Ötzi the Iceman's Tattoos May Have Been a Primitive Form of Acupuncture

Otzi the Iceman mummy was found in the Italian Alps in 1991.

Credit: Andrea Solero/AFP/Getty Images

Ötzi the iceman, an amazingly maintained mummy of a male who was killed about 5,300 years back, might have taken in medical herbs and had a treatment just like acupuncture prior to his death, a brand-new research study exposes.

” The ancient society of the iceman more than likely currently had a significant understanding about medical treatment. It appears that they utilized various types of treatment, consisting of physical treatment and utilizing medical plants This absolutely needs a specific understanding of the human anatomy in addition to how illness emerge and establish,” research study author Albert Zink, head of the Eurac Research Study Institute for Mummy Research Studies in Bolzano, Italy, informed Live Science in an e-mail.

The iceman, the earliest glacier-bound mummy ever found, was discovered by hikers in Italy’s Ötztal Alps in 1991, and ever since, researcher have actually inspected nearly every element of the guy’s life. Hereditary analysis exposed that the iceman had a host of conditions at the time of his murder (by a blow to the head). For example, Ötzi was a cardiac arrest waiting to take place, with narrowed arteries, and he had arthritic knees and rotten teeth, a most likely case of Lyme illness, and indications of stomach ulcers, Live Science formerly reported. [Mummy Melodrama: Top 9 Facts About Ötzi the Iceman]

In addition, the iceman was tattooed; Ötzi was covered in 61 tattoos. The tattoos were all basic stripes with 2 crosses, so they didn’t appear to be ornamental. Offered the appearance and area of these tattoos, the scientists believe the markings were a kind of medical treatment.

The tattoos are all situated at body areas where the iceman had some health concerns and most likely experienced durations of discomfort. For instance, he had degenerative illness of his hip, knee, ankle joints and lower back. The majority of the tattoos lie [on] the legs and the lower back,” Zink stated.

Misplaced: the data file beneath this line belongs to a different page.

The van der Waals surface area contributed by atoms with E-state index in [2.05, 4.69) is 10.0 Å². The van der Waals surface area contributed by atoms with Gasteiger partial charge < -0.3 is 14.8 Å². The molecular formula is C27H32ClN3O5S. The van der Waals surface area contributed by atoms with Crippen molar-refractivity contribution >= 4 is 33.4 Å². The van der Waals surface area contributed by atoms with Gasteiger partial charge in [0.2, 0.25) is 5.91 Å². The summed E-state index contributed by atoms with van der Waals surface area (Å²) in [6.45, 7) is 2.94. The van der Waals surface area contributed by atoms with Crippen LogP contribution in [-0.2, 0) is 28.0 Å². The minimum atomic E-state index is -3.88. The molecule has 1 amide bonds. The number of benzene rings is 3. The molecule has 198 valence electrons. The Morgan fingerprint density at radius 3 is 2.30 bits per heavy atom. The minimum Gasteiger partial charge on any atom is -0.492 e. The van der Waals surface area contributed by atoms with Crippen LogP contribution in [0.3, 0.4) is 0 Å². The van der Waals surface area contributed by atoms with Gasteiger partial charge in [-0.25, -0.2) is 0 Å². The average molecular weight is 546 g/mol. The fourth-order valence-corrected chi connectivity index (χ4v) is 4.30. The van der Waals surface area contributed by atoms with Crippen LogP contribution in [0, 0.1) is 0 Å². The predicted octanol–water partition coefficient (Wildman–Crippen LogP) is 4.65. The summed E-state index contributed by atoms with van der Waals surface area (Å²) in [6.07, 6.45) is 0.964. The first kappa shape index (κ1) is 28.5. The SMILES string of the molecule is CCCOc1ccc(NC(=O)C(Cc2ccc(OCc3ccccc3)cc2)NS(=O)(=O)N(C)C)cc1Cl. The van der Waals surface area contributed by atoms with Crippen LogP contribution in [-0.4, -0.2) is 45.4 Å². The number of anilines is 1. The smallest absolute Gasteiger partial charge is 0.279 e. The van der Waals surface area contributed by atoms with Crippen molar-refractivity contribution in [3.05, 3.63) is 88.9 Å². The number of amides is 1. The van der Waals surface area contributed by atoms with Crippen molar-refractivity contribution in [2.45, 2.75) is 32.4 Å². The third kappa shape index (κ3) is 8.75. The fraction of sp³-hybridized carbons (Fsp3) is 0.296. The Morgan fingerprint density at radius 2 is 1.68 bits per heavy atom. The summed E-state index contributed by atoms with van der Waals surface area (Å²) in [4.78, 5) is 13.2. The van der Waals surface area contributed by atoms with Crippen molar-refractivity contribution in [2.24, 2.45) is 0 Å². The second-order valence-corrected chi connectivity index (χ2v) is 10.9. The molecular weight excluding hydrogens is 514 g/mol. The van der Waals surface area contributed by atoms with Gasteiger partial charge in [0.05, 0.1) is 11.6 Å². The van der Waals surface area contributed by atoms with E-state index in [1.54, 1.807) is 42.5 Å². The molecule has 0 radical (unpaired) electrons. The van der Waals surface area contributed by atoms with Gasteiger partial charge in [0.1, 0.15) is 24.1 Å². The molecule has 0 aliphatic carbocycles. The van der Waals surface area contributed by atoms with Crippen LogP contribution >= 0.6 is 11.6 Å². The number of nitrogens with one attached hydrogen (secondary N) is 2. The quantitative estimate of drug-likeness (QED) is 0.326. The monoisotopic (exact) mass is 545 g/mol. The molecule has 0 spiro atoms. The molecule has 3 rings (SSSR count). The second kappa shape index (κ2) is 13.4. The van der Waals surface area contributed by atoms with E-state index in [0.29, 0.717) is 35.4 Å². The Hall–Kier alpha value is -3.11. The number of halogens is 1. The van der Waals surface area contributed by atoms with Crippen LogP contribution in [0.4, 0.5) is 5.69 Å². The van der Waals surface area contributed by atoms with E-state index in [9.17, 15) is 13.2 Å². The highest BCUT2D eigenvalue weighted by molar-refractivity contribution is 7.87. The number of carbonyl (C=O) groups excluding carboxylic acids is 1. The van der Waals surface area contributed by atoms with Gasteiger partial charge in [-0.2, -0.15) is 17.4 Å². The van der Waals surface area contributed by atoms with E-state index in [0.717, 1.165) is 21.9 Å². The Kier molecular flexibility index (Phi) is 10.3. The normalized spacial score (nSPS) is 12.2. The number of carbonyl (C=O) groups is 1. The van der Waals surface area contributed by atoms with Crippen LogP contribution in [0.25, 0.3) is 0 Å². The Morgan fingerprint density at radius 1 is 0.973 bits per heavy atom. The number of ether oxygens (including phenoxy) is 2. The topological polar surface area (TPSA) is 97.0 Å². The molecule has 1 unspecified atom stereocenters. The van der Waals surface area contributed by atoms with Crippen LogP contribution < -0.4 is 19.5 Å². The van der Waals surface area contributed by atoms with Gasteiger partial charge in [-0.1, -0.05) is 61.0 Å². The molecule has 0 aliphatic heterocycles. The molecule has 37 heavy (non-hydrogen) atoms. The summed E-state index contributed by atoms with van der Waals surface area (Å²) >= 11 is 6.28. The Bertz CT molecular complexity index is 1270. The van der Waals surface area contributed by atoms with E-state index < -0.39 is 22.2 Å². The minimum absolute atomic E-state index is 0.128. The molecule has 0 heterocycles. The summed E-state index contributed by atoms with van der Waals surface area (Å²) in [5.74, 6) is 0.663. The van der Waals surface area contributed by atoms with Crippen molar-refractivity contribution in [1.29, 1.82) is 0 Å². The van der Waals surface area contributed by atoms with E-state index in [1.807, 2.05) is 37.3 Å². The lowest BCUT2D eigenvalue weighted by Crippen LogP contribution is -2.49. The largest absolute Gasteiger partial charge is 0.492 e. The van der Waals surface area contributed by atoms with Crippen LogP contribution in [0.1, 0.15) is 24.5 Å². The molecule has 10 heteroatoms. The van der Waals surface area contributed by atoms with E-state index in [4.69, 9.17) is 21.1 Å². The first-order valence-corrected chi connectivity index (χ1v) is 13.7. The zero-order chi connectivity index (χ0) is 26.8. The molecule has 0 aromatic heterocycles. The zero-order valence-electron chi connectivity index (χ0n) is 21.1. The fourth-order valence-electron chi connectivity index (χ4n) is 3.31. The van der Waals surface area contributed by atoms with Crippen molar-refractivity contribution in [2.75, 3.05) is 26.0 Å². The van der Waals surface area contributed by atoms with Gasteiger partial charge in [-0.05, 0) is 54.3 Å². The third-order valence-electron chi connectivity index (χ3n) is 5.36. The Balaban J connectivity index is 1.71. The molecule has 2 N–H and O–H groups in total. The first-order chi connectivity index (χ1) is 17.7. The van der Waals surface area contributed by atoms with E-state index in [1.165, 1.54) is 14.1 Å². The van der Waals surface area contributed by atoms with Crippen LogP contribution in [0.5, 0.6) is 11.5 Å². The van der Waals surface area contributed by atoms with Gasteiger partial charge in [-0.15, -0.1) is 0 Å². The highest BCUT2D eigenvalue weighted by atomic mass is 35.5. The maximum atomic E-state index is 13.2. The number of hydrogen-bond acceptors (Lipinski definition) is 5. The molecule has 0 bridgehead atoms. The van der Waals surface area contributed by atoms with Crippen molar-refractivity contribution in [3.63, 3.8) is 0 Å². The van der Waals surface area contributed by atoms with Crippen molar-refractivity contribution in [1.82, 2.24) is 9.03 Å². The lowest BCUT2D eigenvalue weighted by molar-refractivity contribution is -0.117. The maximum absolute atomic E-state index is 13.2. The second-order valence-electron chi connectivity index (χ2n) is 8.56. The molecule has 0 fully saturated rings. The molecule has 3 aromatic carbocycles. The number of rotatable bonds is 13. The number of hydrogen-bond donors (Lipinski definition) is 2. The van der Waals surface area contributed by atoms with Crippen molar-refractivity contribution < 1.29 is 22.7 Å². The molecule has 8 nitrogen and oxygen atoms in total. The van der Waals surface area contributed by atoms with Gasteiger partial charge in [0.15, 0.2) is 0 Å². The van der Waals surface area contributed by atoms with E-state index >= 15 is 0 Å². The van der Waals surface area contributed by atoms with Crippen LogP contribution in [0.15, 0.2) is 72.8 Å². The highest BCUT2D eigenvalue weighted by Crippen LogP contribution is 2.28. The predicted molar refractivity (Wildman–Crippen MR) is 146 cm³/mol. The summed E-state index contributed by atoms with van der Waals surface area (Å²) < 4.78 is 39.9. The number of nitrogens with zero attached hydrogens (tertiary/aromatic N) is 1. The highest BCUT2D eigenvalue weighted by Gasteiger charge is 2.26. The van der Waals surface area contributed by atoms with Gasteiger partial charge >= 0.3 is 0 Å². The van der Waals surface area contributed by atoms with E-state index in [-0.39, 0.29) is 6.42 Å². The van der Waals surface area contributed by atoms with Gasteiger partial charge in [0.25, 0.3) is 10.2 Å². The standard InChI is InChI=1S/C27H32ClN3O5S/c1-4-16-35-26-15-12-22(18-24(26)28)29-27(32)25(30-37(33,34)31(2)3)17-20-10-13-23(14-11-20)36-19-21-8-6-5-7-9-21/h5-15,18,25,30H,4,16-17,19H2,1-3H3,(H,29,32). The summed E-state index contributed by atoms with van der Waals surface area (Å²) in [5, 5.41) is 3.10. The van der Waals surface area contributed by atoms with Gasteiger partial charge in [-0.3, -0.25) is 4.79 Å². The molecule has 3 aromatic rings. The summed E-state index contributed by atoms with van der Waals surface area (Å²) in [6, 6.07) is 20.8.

Ötzi the iceman had 61 tattoos that covered his body, most of which were simple lines. Researchers think these tattoos may have been a primitive form of medical treatment, because they were mostly placed on areas of his body that likely caused him pain or discomfort.

Ötzi the iceman had 61 tattoos that covered his body, the majority of which were basic lines. Scientists believe these tattoos might have been a primitive kind of medical treatment, due to the fact that they were mainly put on locations of his body that most likely triggered him discomfort or pain.

Credit: © Marco Samadelli

chest tattoos might have been utilized to relieve tummy pain; he had digestive parasites and a Helicobacter pylori infection. And a few of the tattooed areas represented standard acupuncture “pressure points,” recommending to some scientists that the iceman went through a kind of acupuncture, Zink stated. (Many researchers think acupuncture initially developed in China, and the very first composed description of it originates from 2,200 years back, however it might have emerged previously in some other area, like Europe, Zink stated.)

At the time of his death, the iceman had a “ medical mushroom” called birch polypore in his digestion system. Birch polypore is believed to have anti-inflammatory and fever-reducing residential or commercial properties, Zink stated. Ötzi had likewise taken in ferns, which might have been either a primitive food wrapper that Ötzi erroneously consumed or a treatment to exterminate the parasitic worms that afflicted the iceman, Zink stated.

The current findings were released Aug. 8 in the International Journal of Paleopathology

Initially released on Live Science